Boost transparency even further, ensuring you can access full information about the safety record of your hospital and other NHS or independent providers, and give patients greater choice over where and how they receive care.

Give you full access to your own electronic health records, while retaining your right to opt-out of your records being shared electronically.

Act to reduce childhood obesity, and continue to promote clear food information.

Continue to invest in our life-saving Cancer Drugs Fund.

We will work with the NHS, charities and patient groups to deliver the new strategy recommended by NHS England’s cancer taskforce.

Increased funding for mental health care.

We will enforce the new access and waiting time standards for people experiencing mental ill-health, including children and young people.Increased support for full-time unpaid carers.

We will guarantee that you will not have to sell your home to fund your residential social care.

Labour

www.whoshouldivotefor.com

www.labour.org.uk 

Invest £2.5 billion more than the Conservatives to recruit 8,000 more GPs, 20,000 more nursing jobs and 3,000 more midwives.

Guarantee GP appointments within 48 hours, and cancer tests within one week.

Join up services from home to hospital, with a single point of contact for all who need it.

Give mental health the same priority as physical health, with a new right to access talking therapies.Repeal the Government’s privatisation plans, cap profits and put the right values back at the heart of the NHS.

End time-limited 15-minute social care visits, and recruit 5,000 new home-care workers to support people in their home.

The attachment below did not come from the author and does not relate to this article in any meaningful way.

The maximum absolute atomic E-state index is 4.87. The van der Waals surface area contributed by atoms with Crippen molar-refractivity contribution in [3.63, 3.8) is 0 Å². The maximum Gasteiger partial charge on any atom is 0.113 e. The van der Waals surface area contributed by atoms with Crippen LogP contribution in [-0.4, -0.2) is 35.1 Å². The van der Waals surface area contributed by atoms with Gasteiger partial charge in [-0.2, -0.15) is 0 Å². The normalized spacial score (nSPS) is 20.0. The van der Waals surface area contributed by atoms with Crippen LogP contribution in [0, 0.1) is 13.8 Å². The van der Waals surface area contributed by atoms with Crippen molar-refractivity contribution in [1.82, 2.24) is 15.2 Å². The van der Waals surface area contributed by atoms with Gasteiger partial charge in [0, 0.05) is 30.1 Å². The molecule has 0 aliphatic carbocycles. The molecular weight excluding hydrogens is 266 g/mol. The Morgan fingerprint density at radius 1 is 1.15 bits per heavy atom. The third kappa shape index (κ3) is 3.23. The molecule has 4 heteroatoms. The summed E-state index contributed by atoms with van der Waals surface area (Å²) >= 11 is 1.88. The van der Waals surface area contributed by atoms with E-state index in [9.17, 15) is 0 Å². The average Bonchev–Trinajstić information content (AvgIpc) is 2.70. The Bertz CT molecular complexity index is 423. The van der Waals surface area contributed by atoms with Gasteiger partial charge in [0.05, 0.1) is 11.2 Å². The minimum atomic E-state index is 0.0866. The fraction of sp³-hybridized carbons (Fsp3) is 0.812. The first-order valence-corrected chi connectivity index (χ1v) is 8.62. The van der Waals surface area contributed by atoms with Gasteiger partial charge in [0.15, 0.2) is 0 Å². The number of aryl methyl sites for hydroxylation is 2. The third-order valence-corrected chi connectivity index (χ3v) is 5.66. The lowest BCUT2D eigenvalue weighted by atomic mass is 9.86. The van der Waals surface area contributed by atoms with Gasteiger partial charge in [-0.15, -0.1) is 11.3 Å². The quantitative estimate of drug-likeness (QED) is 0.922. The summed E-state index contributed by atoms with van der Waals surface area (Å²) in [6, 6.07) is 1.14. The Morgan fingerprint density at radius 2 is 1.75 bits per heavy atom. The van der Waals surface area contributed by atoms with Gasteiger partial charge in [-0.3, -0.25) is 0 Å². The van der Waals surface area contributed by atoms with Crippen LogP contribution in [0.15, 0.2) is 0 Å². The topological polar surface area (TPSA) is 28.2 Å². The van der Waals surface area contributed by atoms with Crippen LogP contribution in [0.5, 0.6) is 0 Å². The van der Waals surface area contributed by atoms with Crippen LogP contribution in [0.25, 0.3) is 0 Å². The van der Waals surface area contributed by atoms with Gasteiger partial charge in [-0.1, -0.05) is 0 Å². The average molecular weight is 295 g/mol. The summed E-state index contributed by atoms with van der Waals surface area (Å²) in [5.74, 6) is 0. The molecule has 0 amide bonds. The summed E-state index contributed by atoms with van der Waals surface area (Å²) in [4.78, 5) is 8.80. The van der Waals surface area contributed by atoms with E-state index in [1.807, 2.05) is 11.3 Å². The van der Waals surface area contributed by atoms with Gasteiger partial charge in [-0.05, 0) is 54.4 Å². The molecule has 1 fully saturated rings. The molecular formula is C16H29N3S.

Step in with a long-term workforce plan for our health service that gives staff the support they need to do the best for their patients.

Scrap the NHS pay cap, put pay decisions back into the hands of the independent pay review body, and give our NHS workers the pay they deserve. Guarantee the rights of staff working in our health and care services.

Protect patients and legislate to ensure safe staffing levels in the NHS.

Re-introduce bursaries and funding for health-related degrees.

Labour will support doctors to deliver the best care possible by investing in the training, education and development of doctors throughout their careers.

Support NHS whistle-blowers to ensure health service staff can speak up in support of the best possible standards for patients.

Make it an aggravated criminal offence to attack NHS staff.

Liberal Democrats

www.whoshouldivotefor.com

www.libdems.org.uk

Guarantee the NHS budget will rise by at least the rate of inflation every year.

We will commission a Fundamental Review of NHS and social care finances in 2015, before the next Spending Review, to assess the pressures on NHS budgets and the scope for efficiencies.

This will allow us to set multi-year budgets that will be sufficient to maintain and improve the current standard of NHS services, including keeping waiting times down.